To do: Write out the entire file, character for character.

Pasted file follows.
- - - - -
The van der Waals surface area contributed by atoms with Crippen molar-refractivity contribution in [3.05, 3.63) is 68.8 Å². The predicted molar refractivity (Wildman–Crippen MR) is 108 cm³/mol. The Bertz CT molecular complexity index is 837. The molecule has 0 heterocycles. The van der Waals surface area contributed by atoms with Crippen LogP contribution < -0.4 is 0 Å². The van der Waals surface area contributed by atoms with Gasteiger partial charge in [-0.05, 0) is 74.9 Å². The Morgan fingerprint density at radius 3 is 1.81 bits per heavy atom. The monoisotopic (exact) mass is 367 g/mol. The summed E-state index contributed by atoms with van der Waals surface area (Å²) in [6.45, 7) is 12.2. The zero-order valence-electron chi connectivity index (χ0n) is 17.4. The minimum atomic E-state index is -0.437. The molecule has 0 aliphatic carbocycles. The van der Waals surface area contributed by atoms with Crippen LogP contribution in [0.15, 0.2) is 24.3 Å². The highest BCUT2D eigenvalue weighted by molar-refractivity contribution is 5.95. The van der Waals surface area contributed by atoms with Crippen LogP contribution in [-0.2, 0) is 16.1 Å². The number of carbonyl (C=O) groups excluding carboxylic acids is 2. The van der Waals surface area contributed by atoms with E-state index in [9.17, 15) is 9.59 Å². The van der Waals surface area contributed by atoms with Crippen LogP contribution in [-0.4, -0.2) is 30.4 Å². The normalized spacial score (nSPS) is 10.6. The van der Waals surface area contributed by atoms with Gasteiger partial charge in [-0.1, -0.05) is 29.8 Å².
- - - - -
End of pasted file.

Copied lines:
The van der Waals surface area contributed by atoms with Crippen molar-refractivity contribution in [3.05, 3.63) is 68.8 Å². The predicted molar refractivity (Wildman–Crippen MR) is 108 cm³/mol. The Bertz CT molecular complexity index is 837. The molecule has 0 heterocycles. The van der Waals surface area contributed by atoms with Crippen LogP contribution < -0.4 is 0 Å². The van der Waals surface area contributed by atoms with Gasteiger partial charge in [-0.05, 0) is 74.9 Å². The Morgan fingerprint density at radius 3 is 1.81 bits per heavy atom. The monoisotopic (exact) mass is 367 g/mol. The summed E-state index contributed by atoms with van der Waals surface area (Å²) in [6.45, 7) is 12.2. The zero-order valence-electron chi connectivity index (χ0n) is 17.4. The minimum atomic E-state index is -0.437. The molecule has 0 aliphatic carbocycles. The van der Waals surface area contributed by atoms with Crippen LogP contribution in [0.15, 0.2) is 24.3 Å². The highest BCUT2D eigenvalue weighted by molar-refractivity contribution is 5.95. The van der Waals surface area contributed by atoms with Crippen LogP contribution in [-0.2, 0) is 16.1 Å². The number of carbonyl (C=O) groups excluding carboxylic acids is 2. The van der Waals surface area contributed by atoms with E-state index in [9.17, 15) is 9.59 Å². The van der Waals surface area contributed by atoms with Crippen LogP contribution in [-0.4, -0.2) is 30.4 Å². The normalized spacial score (nSPS) is 10.6. The van der Waals surface area contributed by atoms with Gasteiger partial charge in [-0.1, -0.05) is 29.8 Å².